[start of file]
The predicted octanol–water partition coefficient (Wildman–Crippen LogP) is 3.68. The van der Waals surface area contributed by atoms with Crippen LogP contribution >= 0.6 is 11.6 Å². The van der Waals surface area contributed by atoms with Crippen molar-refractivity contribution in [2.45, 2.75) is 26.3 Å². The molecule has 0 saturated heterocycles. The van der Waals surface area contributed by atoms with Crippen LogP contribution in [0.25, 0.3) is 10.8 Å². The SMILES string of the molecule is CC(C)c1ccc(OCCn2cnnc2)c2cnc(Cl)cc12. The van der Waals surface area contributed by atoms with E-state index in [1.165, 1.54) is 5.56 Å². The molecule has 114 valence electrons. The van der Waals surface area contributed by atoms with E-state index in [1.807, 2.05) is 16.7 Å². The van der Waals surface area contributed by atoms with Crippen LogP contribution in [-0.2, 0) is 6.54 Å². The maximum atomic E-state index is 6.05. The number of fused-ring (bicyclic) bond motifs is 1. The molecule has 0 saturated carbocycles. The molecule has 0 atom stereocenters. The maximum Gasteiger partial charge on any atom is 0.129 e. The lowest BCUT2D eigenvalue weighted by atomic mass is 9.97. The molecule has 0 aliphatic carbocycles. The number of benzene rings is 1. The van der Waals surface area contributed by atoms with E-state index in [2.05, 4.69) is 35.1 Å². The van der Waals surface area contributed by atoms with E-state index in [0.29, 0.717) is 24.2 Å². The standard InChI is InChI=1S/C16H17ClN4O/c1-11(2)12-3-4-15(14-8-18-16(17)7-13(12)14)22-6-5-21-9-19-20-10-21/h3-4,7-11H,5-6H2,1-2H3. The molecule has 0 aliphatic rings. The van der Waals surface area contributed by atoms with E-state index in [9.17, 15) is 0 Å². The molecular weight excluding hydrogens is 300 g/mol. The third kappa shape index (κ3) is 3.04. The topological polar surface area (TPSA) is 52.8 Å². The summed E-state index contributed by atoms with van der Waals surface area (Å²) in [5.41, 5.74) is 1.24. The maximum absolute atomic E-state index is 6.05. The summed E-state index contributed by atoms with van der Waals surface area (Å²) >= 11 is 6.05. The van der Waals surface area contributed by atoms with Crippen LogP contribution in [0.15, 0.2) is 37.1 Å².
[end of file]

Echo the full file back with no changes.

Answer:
The predicted octanol–water partition coefficient (Wildman–Crippen LogP) is 3.68. The van der Waals surface area contributed by atoms with Crippen LogP contribution >= 0.6 is 11.6 Å². The van der Waals surface area contributed by atoms with Crippen molar-refractivity contribution in [2.45, 2.75) is 26.3 Å². The molecule has 0 saturated heterocycles. The van der Waals surface area contributed by atoms with Crippen LogP contribution in [0.25, 0.3) is 10.8 Å². The SMILES string of the molecule is CC(C)c1ccc(OCCn2cnnc2)c2cnc(Cl)cc12. The van der Waals surface area contributed by atoms with E-state index in [1.165, 1.54) is 5.56 Å². The molecule has 114 valence electrons. The van der Waals surface area contributed by atoms with E-state index in [1.807, 2.05) is 16.7 Å². The van der Waals surface area contributed by atoms with Crippen LogP contribution in [-0.2, 0) is 6.54 Å². The maximum atomic E-state index is 6.05. The number of fused-ring (bicyclic) bond motifs is 1. The molecule has 0 saturated carbocycles. The molecule has 0 atom stereocenters. The maximum Gasteiger partial charge on any atom is 0.129 e. The lowest BCUT2D eigenvalue weighted by atomic mass is 9.97. The molecule has 0 aliphatic carbocycles. The number of benzene rings is 1. The van der Waals surface area contributed by atoms with E-state index in [2.05, 4.69) is 35.1 Å². The van der Waals surface area contributed by atoms with E-state index in [0.29, 0.717) is 24.2 Å². The standard InChI is InChI=1S/C16H17ClN4O/c1-11(2)12-3-4-15(14-8-18-16(17)7-13(12)14)22-6-5-21-9-19-20-10-21/h3-4,7-11H,5-6H2,1-2H3. The molecule has 0 aliphatic rings. The van der Waals surface area contributed by atoms with E-state index in [9.17, 15) is 0 Å². The molecular weight excluding hydrogens is 300 g/mol. The third kappa shape index (κ3) is 3.04. The topological polar surface area (TPSA) is 52.8 Å². The summed E-state index contributed by atoms with van der Waals surface area (Å²) in [5.41, 5.74) is 1.24. The maximum absolute atomic E-state index is 6.05. The summed E-state index contributed by atoms with van der Waals surface area (Å²) >= 11 is 6.05. The van der Waals surface area contributed by atoms with Crippen LogP contribution in [0.15, 0.2) is 37.1 Å².